|View single post by Texas Defender|
|Posted: Sun Dec 9th, 2012 05:35 am||
First, I assume by your continued references to: "1867" that you really mean the 1869 USSC decision Texas v. White. At that time, the justices did indeed declare that the actions taken by the legislatures of the various states that seceded in 1860 and 1861 were invalid.
However, in 1860 and 1861 when the actions were actually taken, there was no law or USSC decision that prohibited secession. There was no law or decision prohibiting secession in 1865. Only in 1869 was there one. And even then the US Constitution says that the US Government cannot go back and punish anyone for the act of secession because that would constitute an ex post facto law.
Contrary to your expressed opinion, CSA leaders would have preferred to gain their independence without having to fight a war for it. There was nothing to be gained by fighting a war if they didn't have to. They were never intending to take over the US Government, only to leave it. As Jefferson Davis said in 1861: "We seek no conquest. We ask only to be left alone."
It is true that some states seceded after Mr. Lincoln was elected, but before he took office. Some prominent southerners warned before the election that if Mr. Lincoln was elected, secession by various states would be the result. Mr. Lincoln was widely perceived as being hostile to southern interests.
I would contest your statement that all secession documents justified secession based on the threat to slavery. On the following link you can find the Kentucky Secession Ordinance. It gives a listing of perceived offenses by the Federal and state governments just as the Declaration of Independence did against the British Government. Slavery is not mentioned, except perhaps in the reference to: "Our property."
Ordinances of Secession
This document was passed by the Russellville Convention. While Kentucky never actually seceded, two separate governments were established and fought a civil war within a civil war. The secessionists in Kentucky certainly considered that they had seceded.
There was more to the decision by the southerners to secede than just slavery. Sectional differences had existed since the founding of the Republic. Over time these differences became greater as the north industrialized and the country expanded to the west. Various compromises had delayed the split a number of times, such as in 1820 and 1850. But by 1860, the differences were so profound that the remedy of compromise could no longer be used.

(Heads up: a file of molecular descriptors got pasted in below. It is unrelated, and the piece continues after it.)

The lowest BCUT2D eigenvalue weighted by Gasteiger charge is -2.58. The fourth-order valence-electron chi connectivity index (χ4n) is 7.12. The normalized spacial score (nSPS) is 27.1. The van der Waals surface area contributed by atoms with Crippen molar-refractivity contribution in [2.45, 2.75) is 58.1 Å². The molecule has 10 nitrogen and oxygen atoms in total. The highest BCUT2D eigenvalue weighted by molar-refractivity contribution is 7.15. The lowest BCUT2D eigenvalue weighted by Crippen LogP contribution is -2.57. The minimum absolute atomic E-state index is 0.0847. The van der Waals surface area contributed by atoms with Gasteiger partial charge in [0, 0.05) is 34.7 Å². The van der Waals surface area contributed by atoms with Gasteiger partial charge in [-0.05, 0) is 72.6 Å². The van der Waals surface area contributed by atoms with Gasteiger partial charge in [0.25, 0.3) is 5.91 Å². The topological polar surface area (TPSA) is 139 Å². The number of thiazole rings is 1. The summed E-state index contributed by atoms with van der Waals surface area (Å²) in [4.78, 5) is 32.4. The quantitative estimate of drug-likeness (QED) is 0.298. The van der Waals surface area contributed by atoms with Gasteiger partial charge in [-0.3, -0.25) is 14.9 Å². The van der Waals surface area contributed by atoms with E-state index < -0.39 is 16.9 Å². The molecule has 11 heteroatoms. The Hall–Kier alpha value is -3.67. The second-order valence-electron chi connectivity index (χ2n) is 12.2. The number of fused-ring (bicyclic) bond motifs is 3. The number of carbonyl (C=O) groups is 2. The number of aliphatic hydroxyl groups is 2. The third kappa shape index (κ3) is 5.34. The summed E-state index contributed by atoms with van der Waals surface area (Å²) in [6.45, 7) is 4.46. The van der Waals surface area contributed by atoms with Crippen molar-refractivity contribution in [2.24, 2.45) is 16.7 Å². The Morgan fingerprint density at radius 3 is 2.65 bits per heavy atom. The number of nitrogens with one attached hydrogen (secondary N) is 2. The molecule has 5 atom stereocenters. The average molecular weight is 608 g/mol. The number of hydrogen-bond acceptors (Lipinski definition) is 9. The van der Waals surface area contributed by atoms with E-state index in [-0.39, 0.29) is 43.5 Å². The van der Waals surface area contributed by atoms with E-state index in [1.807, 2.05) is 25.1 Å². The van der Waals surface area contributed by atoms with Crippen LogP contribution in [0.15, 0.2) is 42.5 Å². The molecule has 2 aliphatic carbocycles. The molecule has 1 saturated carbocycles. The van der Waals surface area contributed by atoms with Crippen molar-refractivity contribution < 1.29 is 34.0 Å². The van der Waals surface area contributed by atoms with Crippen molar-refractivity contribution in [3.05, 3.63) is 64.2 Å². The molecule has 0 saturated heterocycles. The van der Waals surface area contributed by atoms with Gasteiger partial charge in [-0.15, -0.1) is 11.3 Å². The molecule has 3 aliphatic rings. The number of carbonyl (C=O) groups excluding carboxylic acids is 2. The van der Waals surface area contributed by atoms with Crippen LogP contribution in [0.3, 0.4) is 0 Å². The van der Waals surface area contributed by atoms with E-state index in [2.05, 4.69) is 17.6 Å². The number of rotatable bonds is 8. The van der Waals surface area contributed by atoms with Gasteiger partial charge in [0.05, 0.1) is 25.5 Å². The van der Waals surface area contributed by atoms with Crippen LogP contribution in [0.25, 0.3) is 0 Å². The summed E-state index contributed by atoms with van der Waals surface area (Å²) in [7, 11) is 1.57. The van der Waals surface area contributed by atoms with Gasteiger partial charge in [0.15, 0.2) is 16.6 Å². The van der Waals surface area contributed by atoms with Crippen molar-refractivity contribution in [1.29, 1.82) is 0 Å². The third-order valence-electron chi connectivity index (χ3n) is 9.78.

As I said previously, southern political power within the US Government was on the decline, and this had reached a point where most (though not nearly all) southerners believed that they would be better off leaving than staying. They considered that they had the right to leave, and so they did.
What the southern leadership misread about the northern people was that they would be willing to fight a war to prevent the southern states from leaving. What the northern people misread was that the southerners were really prepared to secede, and to fight a war to gain their independence if necessary. Secession had been threatened before but never followed through on. The northern people did not take seriously the warning that the election of Mr. Lincoln would lead to secession.
We remain in agreement that the attack on Ft. Sumter was a stupid decision by those on the ground in SC. It provided the spark that Mr. Lincoln needed and fervently wished for. A much better decision would have been to allow Major Anderson to leave on 15 April as he had told the Confederates that he would have had to do. But even if there had been no attack on Ft. Sumter, Mr. Lincoln would still have proceeded to raise an army to fight a war to reassert federal authority in the states that had seceded.
We continue to disagree on the idea that the southerners would ever have been allowed to leave peacefully. Quite simply, the election of Mr. Lincoln made the war inevitable. He was willing to fight a war rather than allow secession. For their part, the southerners were willing to fight a war to achieve their independence. Since neither side would back down, the dispute could only be resolved by armed conflict.
Last edited on Sun Dec 9th, 2012 05:48 am by Texas Defender